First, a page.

By the Rev Msgr Harry Entwistle
Sunday 4 February, 2018
Preached at St Ninians & St Chads Parish, Perth
St Paul’s Catholic Church, Mt Lawley
Below is the Homily on YouTube, audio and text version.
Press the play icon below to listen to audio podcast.
A Job’s comforter is a person who in attempting to support a person in distress makes the situation worse. They surrounded Job as he grappled with the question about why God allows the innocent to suffer, he himself claiming to be one of them. His friends assure him that only sinners suffer, so his continuing to deny being a sinner is a sin!
The Book of Job doesn’t give any answers to the question about suffering. It is part of life. Those with no relationship with God and suffer just have to ‘suck it up’ and get on with life. Those who do love God and suffer need to ask the question, “Who is this God whose creation contains so much suffering?” In the centre of our faith is Christ the wounded healer who embraced this uncertain and fragile life of ours to show us that suffering and death does not have the last word. His resurrection makes it clear that out of suffering and loss, new life can emerge.
Today’s gospel reading gives us examples of this, and what our response must be when it happens. After healing the sick inn the synagogue, Jesus went to Simon’s house and cured his mother in law who was suffering from a fever. Her response is to get up and serve him and his disciples. At one level this refers to her getting on with her domestic chores proving that she was healed. At another level she is showing that the proper response to Jesus’ love is that of being of service to him.
The healing miracles of Jesus are only signs for those who can see their meaning. St Mark’s gospel doesn’t tell us that being healed brings people to faith. Many people were healed but they didn’t follow him. The healings are signs to those who already have faith that he is indeed the Messiah, the Chosen one of God.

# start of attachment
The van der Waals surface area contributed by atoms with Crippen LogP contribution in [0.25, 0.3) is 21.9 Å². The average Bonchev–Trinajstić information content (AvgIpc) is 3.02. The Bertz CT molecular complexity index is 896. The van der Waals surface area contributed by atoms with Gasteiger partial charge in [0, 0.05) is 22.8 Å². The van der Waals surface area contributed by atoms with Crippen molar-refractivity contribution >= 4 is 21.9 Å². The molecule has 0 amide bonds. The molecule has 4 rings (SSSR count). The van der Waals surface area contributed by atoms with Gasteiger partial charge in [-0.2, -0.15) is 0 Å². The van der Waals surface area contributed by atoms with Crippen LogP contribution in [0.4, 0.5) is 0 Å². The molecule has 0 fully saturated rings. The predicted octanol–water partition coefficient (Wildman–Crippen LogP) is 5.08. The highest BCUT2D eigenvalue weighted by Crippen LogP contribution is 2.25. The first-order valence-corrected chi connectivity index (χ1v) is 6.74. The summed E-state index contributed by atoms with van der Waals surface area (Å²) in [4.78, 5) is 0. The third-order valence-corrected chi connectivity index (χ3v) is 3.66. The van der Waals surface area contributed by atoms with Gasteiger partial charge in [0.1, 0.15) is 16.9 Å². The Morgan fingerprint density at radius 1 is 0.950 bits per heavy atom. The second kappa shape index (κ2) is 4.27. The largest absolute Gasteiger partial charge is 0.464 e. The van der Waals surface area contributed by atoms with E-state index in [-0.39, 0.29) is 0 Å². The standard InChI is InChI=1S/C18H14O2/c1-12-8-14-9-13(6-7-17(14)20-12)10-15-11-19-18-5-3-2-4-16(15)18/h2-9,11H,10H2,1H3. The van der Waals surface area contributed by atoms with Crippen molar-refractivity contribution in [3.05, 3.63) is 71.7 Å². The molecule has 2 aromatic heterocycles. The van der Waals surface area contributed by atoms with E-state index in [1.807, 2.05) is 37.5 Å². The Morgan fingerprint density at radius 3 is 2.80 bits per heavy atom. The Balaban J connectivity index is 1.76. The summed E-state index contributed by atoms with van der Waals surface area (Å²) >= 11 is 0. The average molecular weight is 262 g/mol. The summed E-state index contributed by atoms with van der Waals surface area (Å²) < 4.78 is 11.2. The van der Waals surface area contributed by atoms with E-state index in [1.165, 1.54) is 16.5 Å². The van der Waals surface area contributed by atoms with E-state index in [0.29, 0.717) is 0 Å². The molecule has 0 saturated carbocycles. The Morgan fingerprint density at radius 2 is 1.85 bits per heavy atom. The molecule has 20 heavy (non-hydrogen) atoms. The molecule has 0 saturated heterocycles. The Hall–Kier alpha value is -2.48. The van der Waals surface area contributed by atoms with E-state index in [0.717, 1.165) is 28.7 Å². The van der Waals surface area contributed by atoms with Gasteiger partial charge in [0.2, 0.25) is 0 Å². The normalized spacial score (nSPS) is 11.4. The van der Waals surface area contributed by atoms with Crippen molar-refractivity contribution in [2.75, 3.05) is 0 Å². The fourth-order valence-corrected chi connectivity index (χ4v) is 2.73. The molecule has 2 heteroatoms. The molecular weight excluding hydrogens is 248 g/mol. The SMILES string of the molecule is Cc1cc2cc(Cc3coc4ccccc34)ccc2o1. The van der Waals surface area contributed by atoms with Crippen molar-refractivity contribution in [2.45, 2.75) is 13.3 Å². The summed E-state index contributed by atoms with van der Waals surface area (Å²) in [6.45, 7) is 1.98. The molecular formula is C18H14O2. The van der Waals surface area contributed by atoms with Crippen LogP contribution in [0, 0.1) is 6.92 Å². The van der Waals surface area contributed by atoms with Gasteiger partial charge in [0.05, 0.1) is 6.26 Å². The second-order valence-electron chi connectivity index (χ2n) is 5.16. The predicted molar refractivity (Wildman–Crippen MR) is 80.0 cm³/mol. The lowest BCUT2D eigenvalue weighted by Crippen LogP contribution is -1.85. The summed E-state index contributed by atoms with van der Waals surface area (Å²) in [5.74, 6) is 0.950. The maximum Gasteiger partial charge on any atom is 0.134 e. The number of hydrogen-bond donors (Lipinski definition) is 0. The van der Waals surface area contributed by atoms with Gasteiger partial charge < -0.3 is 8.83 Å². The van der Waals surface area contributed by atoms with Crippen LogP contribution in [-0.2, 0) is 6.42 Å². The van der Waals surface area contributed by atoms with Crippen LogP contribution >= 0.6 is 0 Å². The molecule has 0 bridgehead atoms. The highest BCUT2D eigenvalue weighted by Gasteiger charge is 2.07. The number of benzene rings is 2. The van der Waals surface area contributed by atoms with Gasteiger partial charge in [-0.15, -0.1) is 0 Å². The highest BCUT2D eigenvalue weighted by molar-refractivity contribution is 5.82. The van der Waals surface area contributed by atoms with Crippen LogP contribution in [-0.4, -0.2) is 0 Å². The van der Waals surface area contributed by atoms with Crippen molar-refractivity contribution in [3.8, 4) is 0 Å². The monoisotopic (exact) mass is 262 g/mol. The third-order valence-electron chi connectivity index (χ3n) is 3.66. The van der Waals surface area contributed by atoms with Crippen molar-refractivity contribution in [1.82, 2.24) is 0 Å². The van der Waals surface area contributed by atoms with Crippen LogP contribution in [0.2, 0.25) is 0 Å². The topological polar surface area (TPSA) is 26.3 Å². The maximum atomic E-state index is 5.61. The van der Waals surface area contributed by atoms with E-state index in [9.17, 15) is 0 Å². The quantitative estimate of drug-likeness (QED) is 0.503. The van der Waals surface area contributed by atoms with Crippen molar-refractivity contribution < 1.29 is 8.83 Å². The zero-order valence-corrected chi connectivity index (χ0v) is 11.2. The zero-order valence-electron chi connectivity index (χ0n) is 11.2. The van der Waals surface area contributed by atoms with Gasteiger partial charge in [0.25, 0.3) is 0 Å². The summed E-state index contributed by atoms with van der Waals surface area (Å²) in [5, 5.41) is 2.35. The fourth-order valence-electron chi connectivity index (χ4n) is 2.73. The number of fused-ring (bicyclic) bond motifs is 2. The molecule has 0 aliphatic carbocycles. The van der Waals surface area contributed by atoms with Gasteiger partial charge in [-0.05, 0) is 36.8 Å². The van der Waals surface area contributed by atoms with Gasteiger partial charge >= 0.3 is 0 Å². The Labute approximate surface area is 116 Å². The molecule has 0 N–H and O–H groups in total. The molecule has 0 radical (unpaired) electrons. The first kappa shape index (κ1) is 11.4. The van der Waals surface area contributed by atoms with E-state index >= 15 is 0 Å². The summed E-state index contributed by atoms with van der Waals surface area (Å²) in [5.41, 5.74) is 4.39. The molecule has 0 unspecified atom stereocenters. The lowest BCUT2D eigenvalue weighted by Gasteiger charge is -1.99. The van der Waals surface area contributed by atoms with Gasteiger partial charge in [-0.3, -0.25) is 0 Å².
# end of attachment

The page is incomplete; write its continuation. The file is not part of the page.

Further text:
The gospel reading also tells us the source of service is for Jesus and what it must be for his disciples. While the others are asleep, Jesus goes out into a desert place, not a sacred site. He went to a place apart not to rush through the Jewish daily Office Book, but to spend time in stillness and contemplation with his Father. On this occasion he was gone for so long that the disciples sent out a search party to find out why he was neglecting all those people queuing up to be healed.
They didn’t get healed, Jesus moved on to other places because his mission was to preach the good news of God’s love and the defeat of evil. It is through prayer that Jesus discovers the priorities of his mission. We also see that Jesus’ power to overcome evil does not come from himself but from his Father. Secondly, prayer, devotion and contemplation must be central in the lives of all disciples if we are to be servant leaders who proclaim the victory of the resurrection and the new life it brings.
St Paul’s mission was to preach this good news to the Gentiles. Some people accuse him of being a free loader, preaching to get free board and lodging. He denies this and shares something of what it means to be a servant of Jesus. He presents the good news in the way his hearers will understand. To the Jews he taught them like a Jew. To the Gentiles, like a Gentile. He met people where they were. To the weak he became weak. In our desire to evangelise we must not compromise the truth of God, but meet people where they are so we can lead them to understand that truth.
St Paul reminds the Corinthians that disciples possess differing gifts that we are called to exercise. Clergy must be spiritual leaders and laity collaborators with them. The laity is not called to pretend to be clergy, but to use their teaching, pastoral and business skills learned in the secular world for the building up of the Church’s mission.
The Church is in a period of change. The days of clergy expecting laity to stay put, shut up and pay up and the days of laity placing clergy on pedestals are over. These attitudes have led us into trouble, so we must work together exercising our differing roles in unity with God’s will so that as his servant we can lead others into knowing him.
Monsignor Entwistle is the first Ordinary of the Personal Ordinariate of Our Lady of the Southern Cross. Educated at St Chad's Theological College, he was ordained a priest in the Church of England Diocese of Blackburn in 1964. After reception into the Roman Catholic Church, he was ordained to the priesthood in St Mary's Cathedral, Perth on 15 June 2012.